JOHNSTOWN – A Mayfield man who keeps several pet tigers and leopards at his home will be appealing a judge’s ruling that the town was correct in determining his operation violated zoning laws.
A notice of appeal was filed in State Supreme Court in Johnstown on Jan. 10 by Salton’s attorney, Christian J. Soller. The court filing says Justice Richard T. Aulisi “erred” by failing to overturn the town’s Zoning Board of Appeal’s determination that Salton was running a home business and needed Planning Board approval.
Aulisi ruled on Salton’s Article 78 petition on Dec. 7, saying the zoning board’s decision was “supported by a rational basis and by substantial evidence,” which included Salton’s exhibitor license, which requires the animals to be on public display, and a state permit application, business cards and website listing a business named Natasha’s Helping Hand.
Salton had three tigers and two leopards at his property on Route 30 when the town’s code enforcer, Michael Stewart, informed him he needed Planning Board approval to operate a home business in a residential zone. The zoning board in October 2011 affirmed Stewart’s determination the animal display constituted a business, but Salton chose to file an Article 78 petition to challenge that decision instead of applying to the Planning Board.
Salton and his wife, Cynthia, in 2008 filed for a business certificate, doing business as Natasha’s Helping Hand. They filed a dissolution of business notice on June 14, 2011, stating the operation was “residential, not commercial.”
He has referred comments on the Article 78 filing to his attorney, who did not return a phone message or email left last week.
Salton also is facing a lawsuit from nearby property owners who say his animals have diminished the value of their land and caused the sale of two of their lots to fall through.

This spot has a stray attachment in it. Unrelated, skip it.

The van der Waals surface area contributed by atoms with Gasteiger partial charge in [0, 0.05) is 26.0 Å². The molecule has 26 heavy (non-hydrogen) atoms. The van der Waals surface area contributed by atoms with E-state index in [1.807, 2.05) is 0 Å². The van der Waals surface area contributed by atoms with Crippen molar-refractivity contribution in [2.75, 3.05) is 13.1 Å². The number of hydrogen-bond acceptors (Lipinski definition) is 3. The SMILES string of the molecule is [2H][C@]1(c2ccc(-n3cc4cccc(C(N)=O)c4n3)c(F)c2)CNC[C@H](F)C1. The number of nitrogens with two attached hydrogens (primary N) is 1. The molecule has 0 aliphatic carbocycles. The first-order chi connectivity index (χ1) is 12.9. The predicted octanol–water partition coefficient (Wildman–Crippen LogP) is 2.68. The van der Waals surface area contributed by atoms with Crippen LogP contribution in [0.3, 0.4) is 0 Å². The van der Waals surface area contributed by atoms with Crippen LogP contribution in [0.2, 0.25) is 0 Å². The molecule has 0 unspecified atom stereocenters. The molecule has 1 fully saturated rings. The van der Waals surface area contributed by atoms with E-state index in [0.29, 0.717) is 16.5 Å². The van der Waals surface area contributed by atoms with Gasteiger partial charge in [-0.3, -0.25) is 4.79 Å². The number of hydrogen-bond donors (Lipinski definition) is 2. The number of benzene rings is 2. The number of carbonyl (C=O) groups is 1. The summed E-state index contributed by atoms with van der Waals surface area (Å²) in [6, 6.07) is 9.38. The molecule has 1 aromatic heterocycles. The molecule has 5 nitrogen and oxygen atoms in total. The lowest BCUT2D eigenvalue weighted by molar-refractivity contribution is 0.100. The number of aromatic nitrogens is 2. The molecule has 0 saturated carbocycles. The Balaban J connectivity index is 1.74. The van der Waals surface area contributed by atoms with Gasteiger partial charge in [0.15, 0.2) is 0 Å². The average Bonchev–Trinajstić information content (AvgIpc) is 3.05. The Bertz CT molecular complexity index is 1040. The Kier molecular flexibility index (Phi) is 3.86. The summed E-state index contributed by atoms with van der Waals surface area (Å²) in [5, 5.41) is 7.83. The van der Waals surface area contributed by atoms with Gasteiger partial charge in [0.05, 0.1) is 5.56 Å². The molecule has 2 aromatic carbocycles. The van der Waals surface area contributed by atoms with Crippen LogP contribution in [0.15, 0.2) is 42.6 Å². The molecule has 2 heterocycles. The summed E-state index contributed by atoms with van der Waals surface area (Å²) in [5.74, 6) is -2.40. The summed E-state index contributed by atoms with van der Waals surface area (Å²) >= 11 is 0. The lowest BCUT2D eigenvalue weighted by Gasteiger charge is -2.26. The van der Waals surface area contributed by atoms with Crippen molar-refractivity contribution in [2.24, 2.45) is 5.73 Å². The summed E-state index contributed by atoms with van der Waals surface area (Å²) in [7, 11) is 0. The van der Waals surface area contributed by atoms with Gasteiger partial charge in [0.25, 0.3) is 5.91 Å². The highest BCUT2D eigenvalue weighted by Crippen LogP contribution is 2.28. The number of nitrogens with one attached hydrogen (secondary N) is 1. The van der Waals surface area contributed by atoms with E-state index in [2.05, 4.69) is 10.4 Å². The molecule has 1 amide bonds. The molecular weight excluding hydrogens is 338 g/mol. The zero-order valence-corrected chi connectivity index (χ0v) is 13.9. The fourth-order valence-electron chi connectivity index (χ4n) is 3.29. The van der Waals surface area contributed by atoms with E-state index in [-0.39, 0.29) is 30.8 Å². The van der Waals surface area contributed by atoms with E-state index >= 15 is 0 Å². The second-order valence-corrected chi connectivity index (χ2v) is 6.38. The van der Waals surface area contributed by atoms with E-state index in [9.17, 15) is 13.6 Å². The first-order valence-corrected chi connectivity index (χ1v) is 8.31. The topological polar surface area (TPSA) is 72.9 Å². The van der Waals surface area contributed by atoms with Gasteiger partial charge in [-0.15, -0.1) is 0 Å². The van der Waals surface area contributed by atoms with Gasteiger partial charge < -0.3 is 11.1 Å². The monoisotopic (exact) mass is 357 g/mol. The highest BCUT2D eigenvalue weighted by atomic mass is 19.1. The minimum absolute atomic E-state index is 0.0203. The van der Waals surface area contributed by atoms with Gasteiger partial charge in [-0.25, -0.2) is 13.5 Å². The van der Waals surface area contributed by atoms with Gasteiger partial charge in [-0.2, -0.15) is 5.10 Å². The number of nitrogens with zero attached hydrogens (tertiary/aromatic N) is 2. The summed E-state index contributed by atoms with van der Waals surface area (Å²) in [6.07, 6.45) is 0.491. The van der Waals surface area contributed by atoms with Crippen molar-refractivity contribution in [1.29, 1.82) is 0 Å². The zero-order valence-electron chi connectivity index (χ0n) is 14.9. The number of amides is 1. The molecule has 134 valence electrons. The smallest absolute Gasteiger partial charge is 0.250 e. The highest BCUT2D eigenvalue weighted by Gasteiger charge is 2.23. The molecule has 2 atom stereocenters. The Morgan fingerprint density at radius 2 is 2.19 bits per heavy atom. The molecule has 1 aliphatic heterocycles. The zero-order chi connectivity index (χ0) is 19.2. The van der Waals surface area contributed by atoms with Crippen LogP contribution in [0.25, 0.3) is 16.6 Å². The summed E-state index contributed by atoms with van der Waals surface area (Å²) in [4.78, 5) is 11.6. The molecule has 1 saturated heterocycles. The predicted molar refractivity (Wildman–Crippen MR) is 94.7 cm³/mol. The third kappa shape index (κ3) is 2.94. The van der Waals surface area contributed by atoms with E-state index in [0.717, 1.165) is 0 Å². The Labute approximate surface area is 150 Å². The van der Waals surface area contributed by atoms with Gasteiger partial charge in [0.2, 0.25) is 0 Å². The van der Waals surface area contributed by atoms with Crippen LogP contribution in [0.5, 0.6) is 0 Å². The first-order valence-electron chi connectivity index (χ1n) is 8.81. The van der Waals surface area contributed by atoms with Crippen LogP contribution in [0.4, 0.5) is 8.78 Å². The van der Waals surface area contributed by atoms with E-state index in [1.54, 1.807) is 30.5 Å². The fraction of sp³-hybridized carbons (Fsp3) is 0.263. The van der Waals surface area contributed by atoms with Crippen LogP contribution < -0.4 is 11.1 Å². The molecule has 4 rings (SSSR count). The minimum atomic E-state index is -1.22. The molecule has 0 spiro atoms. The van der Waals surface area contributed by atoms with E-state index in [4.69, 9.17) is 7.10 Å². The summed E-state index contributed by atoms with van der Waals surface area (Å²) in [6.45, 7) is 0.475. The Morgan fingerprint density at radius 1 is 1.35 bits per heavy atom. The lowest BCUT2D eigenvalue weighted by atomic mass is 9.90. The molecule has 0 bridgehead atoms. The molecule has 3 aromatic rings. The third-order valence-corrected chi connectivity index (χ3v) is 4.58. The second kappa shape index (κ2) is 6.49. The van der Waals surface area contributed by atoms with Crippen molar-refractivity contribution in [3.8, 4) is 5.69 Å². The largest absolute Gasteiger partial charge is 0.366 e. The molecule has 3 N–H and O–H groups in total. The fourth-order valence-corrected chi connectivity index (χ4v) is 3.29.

The suit was filed in state Supreme Court in Johnstown on Oct. 31 on behalf of Donald H. Russell and Jean M. Russell, who own 12 lots, including a spec house, in the Donje Woods subdivision and two lots on Route 30 near Salton’s home.
The Russells want the court to rule that Salton is violating zoning laws and that the animals constitute a public nuisance. They also are seeking compensatory damages because of their “loss of use and enjoyment of their properties.”
“Look in any zoning code anywhere … residential is usually the safest, quietest and intended to allow peaceful living, and this is totally inconsistent with that,” their attorney, Salvatore Ferlazzo, said Friday. “The potential for damage is staggering. Accidents happen, and that’s why we don’t believe [the animals] belong in a residential area.”
If the case proceeds to a trial, he said he’ll introduce video evidence of the tigers’ roars as heard from the Russells’ property.
In an answer to the lawsuit filed Dec. 18, Soller called the legal action “frivolous.” He wrote the Russells’ “inability the sell their overpriced home” had no connection to Salton’s “lawful conduct” in owning the animals.
“I don’t have control over the economy. Look all over Fulton County real estate,” Salton said. He declined to comment on the Article 78 appeal.
Court documents indicate the Russells are facing foreclosure on their home on Paradise Point Road, which was filed in 2009, and on the spec house at 2 Donje Woods Lane, which was filed less than two months before the Russells’ filed their suit against Salton.
Ferlazzo said the timing is not coincidental.
“Those foreclosure notices are a direct result of their inability to sell these properties,” he said. “Normally, when you develop land in a beautiful area and several houses go up, those houses fill up because they’re desirable and new. Young families move in. But people with young children are going nowhere near this.”